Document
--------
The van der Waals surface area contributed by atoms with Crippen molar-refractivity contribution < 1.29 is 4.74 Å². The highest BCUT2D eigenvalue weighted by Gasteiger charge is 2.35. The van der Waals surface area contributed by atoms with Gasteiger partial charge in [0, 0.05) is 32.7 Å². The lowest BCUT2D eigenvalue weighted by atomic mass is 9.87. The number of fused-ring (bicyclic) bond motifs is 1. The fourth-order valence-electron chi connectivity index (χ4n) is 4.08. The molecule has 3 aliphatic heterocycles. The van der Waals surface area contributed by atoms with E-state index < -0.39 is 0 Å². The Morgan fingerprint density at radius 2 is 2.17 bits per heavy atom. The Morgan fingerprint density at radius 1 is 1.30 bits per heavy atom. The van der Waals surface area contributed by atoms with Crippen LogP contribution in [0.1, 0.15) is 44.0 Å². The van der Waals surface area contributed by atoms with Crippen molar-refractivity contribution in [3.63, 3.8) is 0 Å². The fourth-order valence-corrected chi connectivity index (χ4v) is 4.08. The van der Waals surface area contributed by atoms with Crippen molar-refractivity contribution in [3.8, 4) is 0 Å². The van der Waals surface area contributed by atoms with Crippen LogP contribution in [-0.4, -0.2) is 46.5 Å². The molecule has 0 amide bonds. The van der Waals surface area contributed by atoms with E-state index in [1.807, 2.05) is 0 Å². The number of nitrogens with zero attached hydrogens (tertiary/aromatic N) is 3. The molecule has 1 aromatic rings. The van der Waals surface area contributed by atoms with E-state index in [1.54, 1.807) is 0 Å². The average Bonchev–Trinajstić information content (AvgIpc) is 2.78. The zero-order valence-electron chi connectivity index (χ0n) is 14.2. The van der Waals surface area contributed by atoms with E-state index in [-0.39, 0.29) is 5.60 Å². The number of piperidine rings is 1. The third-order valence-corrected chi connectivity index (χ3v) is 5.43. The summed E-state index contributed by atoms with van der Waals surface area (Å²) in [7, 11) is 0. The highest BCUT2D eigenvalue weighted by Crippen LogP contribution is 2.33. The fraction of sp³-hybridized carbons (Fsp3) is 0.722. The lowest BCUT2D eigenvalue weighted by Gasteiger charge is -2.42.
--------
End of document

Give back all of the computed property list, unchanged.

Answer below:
The van der Waals surface area contributed by atoms with Crippen molar-refractivity contribution < 1.29 is 4.74 Å². The highest BCUT2D eigenvalue weighted by Gasteiger charge is 2.35. The van der Waals surface area contributed by atoms with Gasteiger partial charge in [0, 0.05) is 32.7 Å². The lowest BCUT2D eigenvalue weighted by atomic mass is 9.87. The number of fused-ring (bicyclic) bond motifs is 1. The fourth-order valence-electron chi connectivity index (χ4n) is 4.08. The molecule has 3 aliphatic heterocycles. The van der Waals surface area contributed by atoms with E-state index < -0.39 is 0 Å². The Morgan fingerprint density at radius 2 is 2.17 bits per heavy atom. The Morgan fingerprint density at radius 1 is 1.30 bits per heavy atom. The van der Waals surface area contributed by atoms with Crippen LogP contribution in [0.1, 0.15) is 44.0 Å². The van der Waals surface area contributed by atoms with Crippen molar-refractivity contribution in [3.63, 3.8) is 0 Å². The fourth-order valence-corrected chi connectivity index (χ4v) is 4.08. The van der Waals surface area contributed by atoms with Crippen molar-refractivity contribution in [3.8, 4) is 0 Å². The van der Waals surface area contributed by atoms with Crippen LogP contribution in [-0.4, -0.2) is 46.5 Å². The molecule has 0 amide bonds. The van der Waals surface area contributed by atoms with E-state index in [1.807, 2.05) is 0 Å². The number of nitrogens with zero attached hydrogens (tertiary/aromatic N) is 3. The molecule has 1 aromatic rings. The van der Waals surface area contributed by atoms with E-state index in [1.54, 1.807) is 0 Å². The average Bonchev–Trinajstić information content (AvgIpc) is 2.78. The zero-order valence-electron chi connectivity index (χ0n) is 14.2. The van der Waals surface area contributed by atoms with E-state index in [-0.39, 0.29) is 5.60 Å². The number of piperidine rings is 1. The third-order valence-corrected chi connectivity index (χ3v) is 5.43. The summed E-state index contributed by atoms with van der Waals surface area (Å²) in [7, 11) is 0. The highest BCUT2D eigenvalue weighted by Crippen LogP contribution is 2.33. The fraction of sp³-hybridized carbons (Fsp3) is 0.722. The lowest BCUT2D eigenvalue weighted by Gasteiger charge is -2.42.